Joe and his wife May lived in a 1920's new semi in Palmers Green and were the relations we saw most. He was a keen gardener, which my father certainly wasn't but they were pretty good friends and Joe and May had Christmas lunch with us some yerars. To a child, Christmas was important of course and the old time way of feasting in the greatest abundance that funds permitted was still strong. there were no supermarkets and no domestic refrigerators of course but 'nouvelle cuisine'hadn't been heard of either. I do not think thatthere was asmuch obesity then as now, the ignorant did not have the means for it and most of the prosperous were working too hard to get fat. Beer was however proportionately cheaper a nd a few more men could be seen carrying the mark of it in their big bellies or red noses.
Untill school age there was not a lot of contact with adults outside the family. One saw the neighbours in their gardens from time to time but it was not till a little later that a family came next door whith whom we became friendly. The Kembles had five offspring, five daughters for starters the youngest in her late teens, and a son harry a bit older than myself with whom I became quite friendly. For some years we were regular cycling companions.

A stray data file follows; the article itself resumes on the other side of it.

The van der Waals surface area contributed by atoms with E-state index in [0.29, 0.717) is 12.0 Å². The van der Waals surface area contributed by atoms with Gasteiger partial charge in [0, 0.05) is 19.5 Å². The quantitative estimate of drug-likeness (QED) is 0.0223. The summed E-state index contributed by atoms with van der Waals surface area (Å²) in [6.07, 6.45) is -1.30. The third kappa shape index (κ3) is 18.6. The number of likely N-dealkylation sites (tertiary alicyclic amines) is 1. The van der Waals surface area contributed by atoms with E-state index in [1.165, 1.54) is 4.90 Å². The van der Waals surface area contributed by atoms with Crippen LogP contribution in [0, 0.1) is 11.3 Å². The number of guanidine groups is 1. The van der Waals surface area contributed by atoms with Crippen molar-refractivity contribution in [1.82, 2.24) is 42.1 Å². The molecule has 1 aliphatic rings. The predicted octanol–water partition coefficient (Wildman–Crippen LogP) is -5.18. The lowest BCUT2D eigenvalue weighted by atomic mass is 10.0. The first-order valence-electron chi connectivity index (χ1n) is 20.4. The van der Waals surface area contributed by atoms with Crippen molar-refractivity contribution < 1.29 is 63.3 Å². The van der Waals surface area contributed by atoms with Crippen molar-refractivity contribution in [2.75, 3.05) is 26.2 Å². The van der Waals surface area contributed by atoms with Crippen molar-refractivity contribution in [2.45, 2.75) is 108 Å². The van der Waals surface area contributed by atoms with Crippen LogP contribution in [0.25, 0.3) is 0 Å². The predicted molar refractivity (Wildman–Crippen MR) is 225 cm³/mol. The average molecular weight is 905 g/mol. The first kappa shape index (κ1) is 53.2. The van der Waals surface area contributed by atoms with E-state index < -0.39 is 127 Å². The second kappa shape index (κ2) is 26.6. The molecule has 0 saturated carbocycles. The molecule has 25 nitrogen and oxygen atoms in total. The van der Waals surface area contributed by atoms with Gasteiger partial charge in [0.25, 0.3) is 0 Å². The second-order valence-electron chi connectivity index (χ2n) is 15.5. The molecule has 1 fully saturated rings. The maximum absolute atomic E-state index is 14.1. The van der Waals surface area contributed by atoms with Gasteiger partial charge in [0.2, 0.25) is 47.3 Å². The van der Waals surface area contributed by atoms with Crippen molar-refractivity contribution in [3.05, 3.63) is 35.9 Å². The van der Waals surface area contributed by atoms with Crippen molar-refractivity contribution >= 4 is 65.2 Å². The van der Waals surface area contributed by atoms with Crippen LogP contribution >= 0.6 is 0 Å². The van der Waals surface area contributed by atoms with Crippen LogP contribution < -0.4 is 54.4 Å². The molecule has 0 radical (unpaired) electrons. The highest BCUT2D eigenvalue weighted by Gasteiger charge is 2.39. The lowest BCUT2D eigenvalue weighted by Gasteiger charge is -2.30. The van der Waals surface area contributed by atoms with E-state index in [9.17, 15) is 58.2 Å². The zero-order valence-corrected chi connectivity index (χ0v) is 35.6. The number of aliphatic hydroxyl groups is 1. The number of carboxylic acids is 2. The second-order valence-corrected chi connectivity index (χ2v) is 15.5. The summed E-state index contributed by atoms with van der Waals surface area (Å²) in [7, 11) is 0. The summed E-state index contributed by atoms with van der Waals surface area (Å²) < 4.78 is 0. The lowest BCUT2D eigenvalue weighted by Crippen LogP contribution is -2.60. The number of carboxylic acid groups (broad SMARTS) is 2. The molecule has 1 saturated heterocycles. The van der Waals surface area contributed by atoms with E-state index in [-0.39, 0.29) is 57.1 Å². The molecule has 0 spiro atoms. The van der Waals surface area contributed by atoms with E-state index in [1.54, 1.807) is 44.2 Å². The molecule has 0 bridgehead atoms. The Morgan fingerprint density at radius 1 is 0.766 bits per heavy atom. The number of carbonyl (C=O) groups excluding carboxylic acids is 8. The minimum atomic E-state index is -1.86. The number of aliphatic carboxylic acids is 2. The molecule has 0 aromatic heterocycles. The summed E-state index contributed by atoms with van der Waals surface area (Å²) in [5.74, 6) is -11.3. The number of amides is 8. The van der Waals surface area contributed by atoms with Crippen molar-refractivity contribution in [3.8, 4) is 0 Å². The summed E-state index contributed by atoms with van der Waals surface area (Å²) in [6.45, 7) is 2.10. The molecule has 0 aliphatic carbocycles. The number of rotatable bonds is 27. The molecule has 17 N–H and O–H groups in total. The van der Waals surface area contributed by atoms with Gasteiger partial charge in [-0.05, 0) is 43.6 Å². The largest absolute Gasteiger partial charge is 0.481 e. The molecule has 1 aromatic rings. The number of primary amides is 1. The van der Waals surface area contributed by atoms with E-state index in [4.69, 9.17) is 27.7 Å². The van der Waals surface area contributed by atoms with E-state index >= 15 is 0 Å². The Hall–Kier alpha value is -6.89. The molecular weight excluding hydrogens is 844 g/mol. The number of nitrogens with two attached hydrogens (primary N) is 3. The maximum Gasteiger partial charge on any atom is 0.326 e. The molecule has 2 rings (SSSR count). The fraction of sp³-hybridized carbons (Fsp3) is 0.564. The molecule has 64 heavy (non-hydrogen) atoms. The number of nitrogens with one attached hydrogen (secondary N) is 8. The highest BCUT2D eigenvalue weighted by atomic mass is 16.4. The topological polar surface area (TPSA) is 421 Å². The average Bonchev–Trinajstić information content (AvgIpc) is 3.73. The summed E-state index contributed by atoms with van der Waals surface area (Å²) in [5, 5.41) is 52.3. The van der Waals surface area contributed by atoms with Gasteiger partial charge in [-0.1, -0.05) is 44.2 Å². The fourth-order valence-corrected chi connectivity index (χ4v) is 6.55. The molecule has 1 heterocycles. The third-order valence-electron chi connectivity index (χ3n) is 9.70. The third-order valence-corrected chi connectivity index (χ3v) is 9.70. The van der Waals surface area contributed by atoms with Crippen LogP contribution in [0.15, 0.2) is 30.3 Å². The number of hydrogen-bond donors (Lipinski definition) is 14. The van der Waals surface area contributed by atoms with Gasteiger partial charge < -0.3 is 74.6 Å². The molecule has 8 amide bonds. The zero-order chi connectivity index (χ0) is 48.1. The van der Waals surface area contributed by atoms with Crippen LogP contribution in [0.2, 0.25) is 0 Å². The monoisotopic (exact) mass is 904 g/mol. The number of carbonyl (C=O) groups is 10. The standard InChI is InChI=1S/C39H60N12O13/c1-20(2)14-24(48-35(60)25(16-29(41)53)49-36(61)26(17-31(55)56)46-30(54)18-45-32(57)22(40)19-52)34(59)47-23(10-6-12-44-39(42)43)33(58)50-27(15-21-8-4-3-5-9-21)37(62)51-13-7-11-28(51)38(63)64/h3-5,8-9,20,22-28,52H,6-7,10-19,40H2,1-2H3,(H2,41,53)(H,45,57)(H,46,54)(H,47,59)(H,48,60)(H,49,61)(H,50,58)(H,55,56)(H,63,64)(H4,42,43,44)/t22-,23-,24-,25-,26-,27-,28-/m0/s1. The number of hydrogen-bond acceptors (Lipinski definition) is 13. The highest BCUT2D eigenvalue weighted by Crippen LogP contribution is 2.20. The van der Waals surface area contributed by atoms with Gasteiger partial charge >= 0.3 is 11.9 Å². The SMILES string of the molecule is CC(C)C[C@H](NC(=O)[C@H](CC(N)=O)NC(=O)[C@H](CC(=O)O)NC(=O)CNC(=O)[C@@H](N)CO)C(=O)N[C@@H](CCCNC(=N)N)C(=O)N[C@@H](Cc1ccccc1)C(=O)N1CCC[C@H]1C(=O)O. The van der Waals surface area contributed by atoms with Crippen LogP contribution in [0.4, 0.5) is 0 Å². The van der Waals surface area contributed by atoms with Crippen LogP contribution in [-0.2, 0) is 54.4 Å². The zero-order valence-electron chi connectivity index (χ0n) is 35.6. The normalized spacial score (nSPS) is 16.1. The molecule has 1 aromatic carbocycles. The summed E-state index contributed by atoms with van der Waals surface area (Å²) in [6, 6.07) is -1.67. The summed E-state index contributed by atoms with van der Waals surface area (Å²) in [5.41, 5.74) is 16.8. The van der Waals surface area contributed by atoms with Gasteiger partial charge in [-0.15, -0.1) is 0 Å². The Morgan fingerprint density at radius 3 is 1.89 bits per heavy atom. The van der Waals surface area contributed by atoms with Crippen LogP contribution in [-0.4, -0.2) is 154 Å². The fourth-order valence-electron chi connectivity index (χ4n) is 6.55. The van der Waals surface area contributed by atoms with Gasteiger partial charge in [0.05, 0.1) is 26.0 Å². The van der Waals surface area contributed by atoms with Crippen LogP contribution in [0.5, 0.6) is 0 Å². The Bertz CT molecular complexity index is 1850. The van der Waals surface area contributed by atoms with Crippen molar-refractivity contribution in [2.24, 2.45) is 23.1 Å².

Lord, help me dig into the past
and sift the sands of time
That I might find the roots that made
This family tree of mine
Lord, help me trace the ancient roads,
On which my father's trod
And led them through so many lands
To find our present sod.
Lord, help me find an ancient book
Or dusty manuscript,
Thats's safely hidden now away
In some forgotten crypy.
Lord, let it bridge the gap that haunts
My soul, when I can't find
The missing link between some name
That ends the same as mine
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The content provided on this site is not guaranteed to be error free - It is always advised that you consult original records.
"This organization recognizes the United Nations' International Decade for People of African Descent 2015-2024. We reach out to all regardless of race, color, creed or national origin with support for researching family and documenting cultural inheritance.”
With grateful thanks to Simon Knott for permission to reproduce his photographs on this site see :-http://www.norfolkchurches.co.uk/